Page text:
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With tennis racquets, you generally get what you pay for.  More expensive racquets are generally much better than their less expensive counter-parts.  But that doesn’t mean that beginners who want to try out tennis need to go out and spend $250 on a racquet on day 1.

2022 Amendment:  This page has been here since I started the site many years ago and reflects a lot of my own views from growing up and starting to play when minimum wage was $4.25/hour and nice racquets were $200.  Most students are earning $15-20/hour how and high-end racquets are still mostly $200-$250.  So, this is definitely overly frugal for the current market, but it's still mostly true.


Quick Plug:  The best (only?) dedicated tennis shops in Portland are Player's Racquet Shop (8622 SW Hall Blvd)  I personally recommend them for mid-level or high-end racquets, strings, grips and shoes, but their clothing selection is limited.


Racquet Sizes:

  • If a player is 4’6” or less, 23” is a good length.

  • If a player is under 4’11” and under the age of 12, 25” is a good length.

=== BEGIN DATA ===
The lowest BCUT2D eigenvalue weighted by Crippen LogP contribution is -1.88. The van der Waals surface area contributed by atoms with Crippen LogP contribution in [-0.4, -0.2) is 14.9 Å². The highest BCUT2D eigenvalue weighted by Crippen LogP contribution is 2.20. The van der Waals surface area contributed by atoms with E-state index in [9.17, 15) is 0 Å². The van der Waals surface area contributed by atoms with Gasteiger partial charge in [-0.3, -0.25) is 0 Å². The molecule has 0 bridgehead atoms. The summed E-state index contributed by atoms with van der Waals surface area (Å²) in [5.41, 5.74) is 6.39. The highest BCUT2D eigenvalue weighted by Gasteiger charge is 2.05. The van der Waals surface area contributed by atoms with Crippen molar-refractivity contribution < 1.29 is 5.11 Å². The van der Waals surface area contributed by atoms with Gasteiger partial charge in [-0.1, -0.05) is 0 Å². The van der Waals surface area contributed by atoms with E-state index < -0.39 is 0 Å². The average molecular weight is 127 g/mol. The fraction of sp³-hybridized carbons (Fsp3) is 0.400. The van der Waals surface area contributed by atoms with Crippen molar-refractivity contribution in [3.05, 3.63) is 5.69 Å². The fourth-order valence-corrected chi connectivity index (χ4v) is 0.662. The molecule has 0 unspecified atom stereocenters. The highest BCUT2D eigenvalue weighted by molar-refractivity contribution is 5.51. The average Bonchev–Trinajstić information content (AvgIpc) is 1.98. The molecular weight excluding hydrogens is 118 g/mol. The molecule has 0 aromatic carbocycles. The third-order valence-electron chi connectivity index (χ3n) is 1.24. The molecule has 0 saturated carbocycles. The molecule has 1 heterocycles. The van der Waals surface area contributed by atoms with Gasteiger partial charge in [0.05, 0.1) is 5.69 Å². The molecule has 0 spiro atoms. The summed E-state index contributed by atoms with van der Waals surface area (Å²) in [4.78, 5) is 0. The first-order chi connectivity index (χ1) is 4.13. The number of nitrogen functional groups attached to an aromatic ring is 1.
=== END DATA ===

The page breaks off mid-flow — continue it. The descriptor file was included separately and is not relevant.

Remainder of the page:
• 27” (standard) for anyone 5’ or above (or over the age of 12).


Grip Sizes:

  • Junior racquets (under 27”) don’t really vary in their grip size.

  • Otherwise, you will sometimes see a number (1,2,3,4,5) or a size in inches (4 & 3/8)

  • Smaller numbers for smaller hands.  The number 3 is the 3/8 part of 4 & 3/8

  • Bigger numbers for bigger hands (4 = 4 and 4/8 inches)

  • The old rule is that after you grab it, you hand should be a little short of going all the way around – leaving enough room for you to put your pinky in the gap.

  • The recent trend is for people to use slightly smaller grip sizes to free up their swing a bit, but bigger grip sizes reduce the risk of tennis elbow.  Most guys play with 3 or 4s, while most girls use 1, 2 or 3.


Basic New Racquet Price Points and Quality:

  • Before I start, these qualities and price ranges are for both junior and standard sizes.